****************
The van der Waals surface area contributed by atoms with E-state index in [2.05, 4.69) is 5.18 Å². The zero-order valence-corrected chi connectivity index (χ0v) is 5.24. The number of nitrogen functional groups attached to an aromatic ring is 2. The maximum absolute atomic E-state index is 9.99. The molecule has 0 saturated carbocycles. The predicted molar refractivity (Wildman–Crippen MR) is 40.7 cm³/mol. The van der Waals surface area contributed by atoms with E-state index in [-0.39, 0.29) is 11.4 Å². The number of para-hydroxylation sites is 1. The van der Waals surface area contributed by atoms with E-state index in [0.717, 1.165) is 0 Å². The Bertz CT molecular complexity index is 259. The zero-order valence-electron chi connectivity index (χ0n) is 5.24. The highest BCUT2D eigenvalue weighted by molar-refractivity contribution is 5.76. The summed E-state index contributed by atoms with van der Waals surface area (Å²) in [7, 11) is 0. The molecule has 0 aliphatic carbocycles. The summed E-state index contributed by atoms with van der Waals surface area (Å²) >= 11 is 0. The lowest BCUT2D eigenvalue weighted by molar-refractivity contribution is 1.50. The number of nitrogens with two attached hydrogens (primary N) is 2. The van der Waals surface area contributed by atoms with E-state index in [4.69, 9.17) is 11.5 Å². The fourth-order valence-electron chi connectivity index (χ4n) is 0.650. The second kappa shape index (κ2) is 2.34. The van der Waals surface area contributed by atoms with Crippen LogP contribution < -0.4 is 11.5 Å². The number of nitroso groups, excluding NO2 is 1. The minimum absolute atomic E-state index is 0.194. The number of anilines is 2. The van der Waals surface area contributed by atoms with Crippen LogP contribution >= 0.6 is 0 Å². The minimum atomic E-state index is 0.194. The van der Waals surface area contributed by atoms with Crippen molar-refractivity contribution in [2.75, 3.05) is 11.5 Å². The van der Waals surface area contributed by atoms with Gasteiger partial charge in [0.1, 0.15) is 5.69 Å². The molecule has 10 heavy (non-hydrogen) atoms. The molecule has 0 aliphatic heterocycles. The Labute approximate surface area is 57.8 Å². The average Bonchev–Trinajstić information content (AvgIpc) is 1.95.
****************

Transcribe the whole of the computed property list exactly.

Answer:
The van der Waals surface area contributed by atoms with E-state index in [2.05, 4.69) is 5.18 Å². The zero-order valence-corrected chi connectivity index (χ0v) is 5.24. The number of nitrogen functional groups attached to an aromatic ring is 2. The maximum absolute atomic E-state index is 9.99. The molecule has 0 saturated carbocycles. The predicted molar refractivity (Wildman–Crippen MR) is 40.7 cm³/mol. The van der Waals surface area contributed by atoms with E-state index in [-0.39, 0.29) is 11.4 Å². The number of para-hydroxylation sites is 1. The van der Waals surface area contributed by atoms with E-state index in [0.717, 1.165) is 0 Å². The Bertz CT molecular complexity index is 259. The zero-order valence-electron chi connectivity index (χ0n) is 5.24. The highest BCUT2D eigenvalue weighted by molar-refractivity contribution is 5.76. The summed E-state index contributed by atoms with van der Waals surface area (Å²) in [7, 11) is 0. The molecule has 0 aliphatic carbocycles. The summed E-state index contributed by atoms with van der Waals surface area (Å²) >= 11 is 0. The lowest BCUT2D eigenvalue weighted by molar-refractivity contribution is 1.50. The number of nitrogens with two attached hydrogens (primary N) is 2. The van der Waals surface area contributed by atoms with E-state index in [4.69, 9.17) is 11.5 Å². The fourth-order valence-electron chi connectivity index (χ4n) is 0.650. The second kappa shape index (κ2) is 2.34. The van der Waals surface area contributed by atoms with Crippen LogP contribution < -0.4 is 11.5 Å². The number of nitroso groups, excluding NO2 is 1. The minimum absolute atomic E-state index is 0.194. The number of anilines is 2. The van der Waals surface area contributed by atoms with Crippen LogP contribution >= 0.6 is 0 Å². The minimum atomic E-state index is 0.194. The van der Waals surface area contributed by atoms with Crippen molar-refractivity contribution in [2.75, 3.05) is 11.5 Å². The van der Waals surface area contributed by atoms with Gasteiger partial charge in [0.1, 0.15) is 5.69 Å². The molecule has 10 heavy (non-hydrogen) atoms. The molecule has 0 aliphatic heterocycles. The Labute approximate surface area is 57.8 Å². The average Bonchev–Trinajstić information content (AvgIpc) is 1.95.